UK's Cameron turns cheerleader after gold rush
LONDON (Reuters) - Prime Minister David Cameron on Sunday basked in the glory of hosting a successful Olympics which has helped lift the gloom in recession-hit Britain, praising the prowess of British athletes after their best medal haul for more than 100 years.
A star-studded closing ceremony later on Sunday will mark the end of the Games, which have provided a feel-good factor desperately sought by Britain's bickering coalition government struggling to revive a shrinking economy.
"We showed the world what we're made of, we reminded ourselves of what we could do and, yes, we demonstrated that you should never ever count Team GB down and out," Cameron told reporters at his official Downing Street office, where a section of running track had been laid in front of its black door.
Cameron's comments carried undertones of vindication after a slew of negative coverage in the months leading up to the Games by British media, who criticized the event's 9 billion pound ($14 billion) cost and shortcomings in planning and security.
London 2012 chief Sebastian Coe, flanking Cameron at the news conference, used his appearance to highlight the importance of an Olympic legacy.
"Our collective challenge now is to make sure that we leverage every ounce of the golden opportunity that is in front of us, whether it's economic, whether it's social or whether it's sporting," Coe said.
Cameron appointed Coe as Britain's Olympics legacy ambassador and assured British athletes that government and National Lottery cash would continue to fund their training programs through to the 2016 Rio Olympics.
Britain, hosting the Games in London for the third time, has enjoyed its best Olympic performance since 1908 with 29 golds and 65 medals - third on the overall table.
"We've protected the funding for our elite athletes with 125 million pounds a year ahead of Rio 2016," Cameron added.
The prime minister pledged to re-write the school curriculum to encourage more competitive sport, although that ambition has drawn fire from teachers unions who complain of years of funding cuts for physical education.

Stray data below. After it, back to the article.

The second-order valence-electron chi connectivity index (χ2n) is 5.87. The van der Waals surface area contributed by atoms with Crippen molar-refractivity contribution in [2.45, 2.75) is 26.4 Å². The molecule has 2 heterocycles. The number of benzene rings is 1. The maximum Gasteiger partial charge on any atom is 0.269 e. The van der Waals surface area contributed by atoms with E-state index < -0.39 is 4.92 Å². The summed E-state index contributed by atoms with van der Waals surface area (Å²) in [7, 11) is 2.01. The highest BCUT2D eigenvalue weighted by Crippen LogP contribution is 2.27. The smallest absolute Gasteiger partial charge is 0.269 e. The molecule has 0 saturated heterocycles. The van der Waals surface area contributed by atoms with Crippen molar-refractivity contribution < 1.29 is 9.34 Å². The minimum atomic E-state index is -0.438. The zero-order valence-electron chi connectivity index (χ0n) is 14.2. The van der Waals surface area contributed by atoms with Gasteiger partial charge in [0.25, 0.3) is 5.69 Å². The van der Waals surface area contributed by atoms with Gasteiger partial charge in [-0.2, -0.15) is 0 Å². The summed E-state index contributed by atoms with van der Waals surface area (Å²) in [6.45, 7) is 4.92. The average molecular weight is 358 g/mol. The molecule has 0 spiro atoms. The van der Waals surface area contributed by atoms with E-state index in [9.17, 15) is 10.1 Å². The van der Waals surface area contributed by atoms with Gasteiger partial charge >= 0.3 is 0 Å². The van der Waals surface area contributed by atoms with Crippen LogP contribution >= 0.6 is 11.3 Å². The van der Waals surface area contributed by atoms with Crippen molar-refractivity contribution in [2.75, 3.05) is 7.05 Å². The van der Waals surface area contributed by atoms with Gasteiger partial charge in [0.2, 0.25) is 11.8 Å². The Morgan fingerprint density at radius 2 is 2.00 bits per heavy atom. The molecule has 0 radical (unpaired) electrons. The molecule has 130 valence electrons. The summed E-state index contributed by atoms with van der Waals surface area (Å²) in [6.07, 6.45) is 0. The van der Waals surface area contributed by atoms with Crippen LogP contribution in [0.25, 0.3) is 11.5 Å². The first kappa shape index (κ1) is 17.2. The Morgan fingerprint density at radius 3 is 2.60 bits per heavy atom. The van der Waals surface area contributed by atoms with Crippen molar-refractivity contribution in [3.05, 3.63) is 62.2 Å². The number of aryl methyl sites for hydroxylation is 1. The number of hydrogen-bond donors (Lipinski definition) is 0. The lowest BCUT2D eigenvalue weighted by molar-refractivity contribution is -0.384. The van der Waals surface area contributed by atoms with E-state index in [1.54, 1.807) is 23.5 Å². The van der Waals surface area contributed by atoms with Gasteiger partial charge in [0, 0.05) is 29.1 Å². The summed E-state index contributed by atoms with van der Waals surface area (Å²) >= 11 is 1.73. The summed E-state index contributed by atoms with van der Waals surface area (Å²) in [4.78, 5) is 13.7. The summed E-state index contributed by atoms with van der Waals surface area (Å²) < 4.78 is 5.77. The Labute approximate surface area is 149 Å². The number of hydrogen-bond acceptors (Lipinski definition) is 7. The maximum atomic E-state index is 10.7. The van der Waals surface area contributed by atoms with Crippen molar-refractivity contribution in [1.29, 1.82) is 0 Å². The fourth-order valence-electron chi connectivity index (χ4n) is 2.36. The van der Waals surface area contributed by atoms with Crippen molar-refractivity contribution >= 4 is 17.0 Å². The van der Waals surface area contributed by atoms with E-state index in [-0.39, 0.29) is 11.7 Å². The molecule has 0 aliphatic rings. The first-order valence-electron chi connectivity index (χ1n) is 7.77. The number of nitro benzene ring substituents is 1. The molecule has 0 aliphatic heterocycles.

Cameron's coalition government, nearly half-way through a five-year term, saw its support in opinion polls slump after an unpopular budget in March and has yet to see any uplift in its ratings from British athletes' Olympic performances.
The economy is faltering, and last week the Bank of England slashed its British economic growth outlook to zero. Cameron admitted Britain had "enormous challenges" to meet.
The only clear political winner of the Games has been London Mayor Boris Johnson, whose upbeat cheerleading and high profile throughout the Games has stirred speculation that he could even one day replace Cameron as leader of the Conservative Party.
Cameron brushed off suggestions he should "anoint" fellow Conservative Johnson as his successor, saying that "leaders don't anoint each other. We have a process for these things".
However, he appeared to leave the door open to a greater political role for Johnson, saying that he hoped officials such as mayors went from local politics to national politics.
"I think our political system would be stronger for that happening," Cameron said.
"I don't put a cap on other peoples' ambitions."
($1 = 0.6373 British pounds)